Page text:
That response may have confused mainlanders, but everyone in Hawaii knew exactly what he was talking about. A plate lunch, for the uninitiated, is quintessential Hawaiian cuisine. It consists of two scoops white rice, one scoop macaroni salad (heavy on the mayonnaise), and a heap of protein—maybe some kalua pig or teri beef or katsu chicken. Basically anything that is cheap so you can get lots of it.

They say the genesis of the plate lunch was probably the bento box meals eaten out in the sugar cane and pineapple fields by Japanese, Chinese, and Filipinos back in the 1880s.

Zack Lee of Sugoi

Zack Lee of Sugoi

Supposedly Obama likes the plate lunches at Zippy’s and Rainbow Drive-In, two old-time flip-flop joints, but my favorite is Sugoi in Honolulu. Sugoi, which means “awesome” or “excellent,” was started by Zack Lee in 2000. 

“My wife, Sherry, used to be a hula dancer,” Zack told me, “and the Japanese tourists would yell, ‘Sugoi!” while watching her dance. That’s how we came up with the name.”

In keeping with the origins of the plate lunch, Sugoi started out specializing in bento box lunches—misoyaki butterfish, mahi mahi, salmon, ahi, as well as chicken. You can still order fish, but the thing to get, as far as I’m concerned, is the spicy garlic chicken plate lunch. It definitely gonna broke da mouth.

“It’s become our signature dish,” Lee says. “And you can’t get our garlic sauce anywhere else because we make our own. We call it ‘liquid love.’”

Which is curious because the flavor of the garlic chicken is so intense, you’re going to reek of it for days on end. So the only way you could consider it “liquid love” is if you brought your squeeze with you and they had the same thing. Udderwize, bruddah, bettah off getting da yakisoba noodles, okay? Kay den…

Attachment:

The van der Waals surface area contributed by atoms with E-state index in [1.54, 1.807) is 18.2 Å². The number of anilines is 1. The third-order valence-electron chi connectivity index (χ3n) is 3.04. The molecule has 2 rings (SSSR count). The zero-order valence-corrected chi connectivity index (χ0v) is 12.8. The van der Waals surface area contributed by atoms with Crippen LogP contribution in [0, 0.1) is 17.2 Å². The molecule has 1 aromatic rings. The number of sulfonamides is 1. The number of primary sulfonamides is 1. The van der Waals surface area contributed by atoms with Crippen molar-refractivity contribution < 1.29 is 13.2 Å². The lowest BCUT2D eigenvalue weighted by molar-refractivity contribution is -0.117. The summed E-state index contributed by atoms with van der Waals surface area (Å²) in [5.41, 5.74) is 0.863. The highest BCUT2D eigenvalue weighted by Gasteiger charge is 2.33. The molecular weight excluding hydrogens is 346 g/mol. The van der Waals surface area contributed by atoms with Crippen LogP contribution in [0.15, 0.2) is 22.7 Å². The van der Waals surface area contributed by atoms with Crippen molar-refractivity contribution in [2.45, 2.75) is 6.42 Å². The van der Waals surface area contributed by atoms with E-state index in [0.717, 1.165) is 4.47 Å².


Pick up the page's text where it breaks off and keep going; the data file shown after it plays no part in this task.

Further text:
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Blue Hawaii

I’m sitting on the balcony of my room on the 27th floor of the Hyatt Regency Waikiki in damp swim trunks and a still-creased OBAMA SURFS t-shirt, purchased yesterday at an ABC store, sipping a little rum and oj. It’s dusk; the sun has just collapsed in a heap over the Pacific Ocean.

Far below me, Waikiki is just starting to put on her night face. There are cars streaming up Kalakaua Avenue, like fish in an aquarium, as everyone heads for their favorite Friday evening destination. Mixed in with the sounds of the traffic are the distinctly Hawaiian strains of electric ukulele music coming from the little park next to the Duke Kahanamoku statue where there’s a free concert going on. Even from here, I can see the hula dancers doing their thing on the stage.

photos by David Lansing

photos by David Lansing

It feels like I’m sitting way-up in the nosebleed seats of a darkened Broadway theater, furtively watching rehearsals for a new big-budget musical that you just know is going to be a smash hit. I mean, nothing much is happening and yet…and yet…it’s all very thrilling and moving and evocative. The whole Waikiki scene below me makes me feel inexplicably happy. Like sticking my head far out over the railing and yelling, to no one in particular, “I love you, man!”

But wait—it gets worse. As I finish off my cocktail and start to make myself another one, that melancholy Iz tune starts playing in my head. You know the one I mean; don’t make me hum it. The one that makes you puddle up even when they use it to sell Volkswagens or life insurance.

I’m sitting on the 27th floor of my hotel and looking over Waikiki, unshowered, unrepentant, and with a slight buzz on, and even though I’m the most caustic, cynical, misanthropic excuse of a human being you’ll ever meet, what I see all around me are trees of green, skies of blue, friends shaking hands saying, “How do you do?” And I think to myself, What a wonderful woohooorld.